Time for a Story

Want to spend time with your youngster, build her reading skills, and help her learn to love books? You can do all three when you read aloud. Here are suggestions.

Read Regularly: Try to read to your child every day. You might aim for 10-15 minutes of bedtime reading for a peaceful end to the day. Bring along a book, and read to her during a sibling's sports practice. Or curl up together with a book when you get home from work.

Take Turns Choosing Books: Your youngster may want to hear old favorites again and again. Use your turn for new titles and variety, such as nonfiction or poetry.

Let Her Participate: Ask your child to turn the pages while you read. Also, she can finish sentences that rhyme or fill in words she knows. Go slowly so she has time to understand the story and look at the illustrations. She'll enjoy read-aloud time more if she plays an active role.

Be Playful: You can use different voices for different characters (a high, squeaky voice for a mouse or a deep, booming voice for a horse). Or substitute your youngster's name for the main character's name, and use family member's names for other characters.

Note: You don't have to be an expert reader--your child will love it when you read aloud because it's you.


Writing That Makes Sense

As your child first learns to write, his stories may not always make sense to others. Help his writing flow logically with these two ideas:

  • Even if your youngster isn't writing sentences yet, he can tell you stories. As he describes the new class pet or something funny that happened at lunch, you can jot down his tale. He'll practice relating events in a logical order, and that can help when he puts his thoughts and ideas down on paper himself.
  • Let your child read his stories to you. Ask questions to encourage him to add information ("What did you do with your friends at recess?") or to clear up a confusing part ("Who said, 'Let's go home'-you or your brother?").

A Journal Writing Tradition

My grandson Keith saw me writing in my journal and asked what I was doing. I explained that my grandfather got me started writing in a journal when I was a little boy. Keith said he wanted to start a journal, too, so I gave him a notebook.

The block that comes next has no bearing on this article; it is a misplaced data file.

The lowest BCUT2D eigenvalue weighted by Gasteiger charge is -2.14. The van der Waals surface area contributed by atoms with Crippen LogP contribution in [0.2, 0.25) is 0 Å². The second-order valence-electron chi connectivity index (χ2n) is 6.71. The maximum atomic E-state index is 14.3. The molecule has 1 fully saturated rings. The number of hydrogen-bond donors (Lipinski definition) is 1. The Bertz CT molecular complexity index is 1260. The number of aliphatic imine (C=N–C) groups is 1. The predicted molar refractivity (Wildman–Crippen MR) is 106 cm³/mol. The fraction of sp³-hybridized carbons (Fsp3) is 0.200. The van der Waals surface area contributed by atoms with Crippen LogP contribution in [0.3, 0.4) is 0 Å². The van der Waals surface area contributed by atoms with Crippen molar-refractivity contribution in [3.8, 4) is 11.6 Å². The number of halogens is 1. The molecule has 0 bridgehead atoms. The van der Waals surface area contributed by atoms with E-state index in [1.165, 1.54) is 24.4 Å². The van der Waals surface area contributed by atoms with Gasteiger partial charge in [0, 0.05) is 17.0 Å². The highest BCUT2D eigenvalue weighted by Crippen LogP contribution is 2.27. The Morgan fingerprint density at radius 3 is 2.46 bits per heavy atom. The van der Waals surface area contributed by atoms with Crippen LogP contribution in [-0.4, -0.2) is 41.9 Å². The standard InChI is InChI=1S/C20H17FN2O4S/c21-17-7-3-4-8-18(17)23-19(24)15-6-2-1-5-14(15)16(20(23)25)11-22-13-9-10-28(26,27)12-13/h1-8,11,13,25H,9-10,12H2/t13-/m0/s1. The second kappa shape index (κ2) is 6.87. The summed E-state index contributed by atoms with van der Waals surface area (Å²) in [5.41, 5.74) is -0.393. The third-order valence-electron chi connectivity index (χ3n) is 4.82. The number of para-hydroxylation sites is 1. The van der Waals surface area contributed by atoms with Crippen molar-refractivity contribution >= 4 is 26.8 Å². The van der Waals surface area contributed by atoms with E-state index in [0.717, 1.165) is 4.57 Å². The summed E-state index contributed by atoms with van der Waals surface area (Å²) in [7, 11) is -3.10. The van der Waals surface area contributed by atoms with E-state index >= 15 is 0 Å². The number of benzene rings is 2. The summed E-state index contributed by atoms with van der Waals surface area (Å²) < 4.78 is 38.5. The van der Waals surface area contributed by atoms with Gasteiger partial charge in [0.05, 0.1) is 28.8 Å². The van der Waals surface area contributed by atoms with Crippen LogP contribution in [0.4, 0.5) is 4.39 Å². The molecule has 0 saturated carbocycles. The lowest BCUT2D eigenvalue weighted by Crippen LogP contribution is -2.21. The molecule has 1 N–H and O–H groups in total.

He asked me what he should write about. I told him that I use my journal mostly to store memories, but he can do whatever he wants--even draw pictures. He decided to sketch the two of us writing together in our journals, and he had me help him write a sentence about his picture. Keith has stuck with his journal for a could of weeks already. Now when he comes to my house, he can't wait to share what he has written and drawn.


Spot the Details

What is an archaeologist? What do bears eat? Nonfiction books have the answers--and if your child reads carefully, he will find them. The following suggestions can help him read for details and boost his comprehension.

Read around the text: The pages of many nonfiction books are covered with "extras" that stories don't have (headings, photo captions, an index, a glossary). Point out these features. Then, ask your youngster what questions he has about the topic tat the book might answer. Say he's reading Archaeologists Dig for Clues by Kate Duke. He might think, "What tools do archaeologists use?" or "What are fossils?". Help him read the book, and see how many answers he can find.

Pair fiction with nonfiction: Together, read a story like Goldilocks and the Three Bears (James Marshall) followed by a nonfiction book such as Bears (Deborah Hodge). As you read the second book, encourage your child to look for ways that real bears are different from the fictional ones. For example, he might say that real bears eat things like grass, berries, fish, and insects, while the three bears eat porridge.


Vocabulary Boosters

A large vocabulary can turn your child into a better reader and writer. Try these everyday ways to help her learn new words.

Keep Your Ears Open: When you and your youngster go places, point out words that people use. Maybe a waiter describes an entree or the dentist talks about molars. Encourage your child to figure out what the words mean by the way they're used.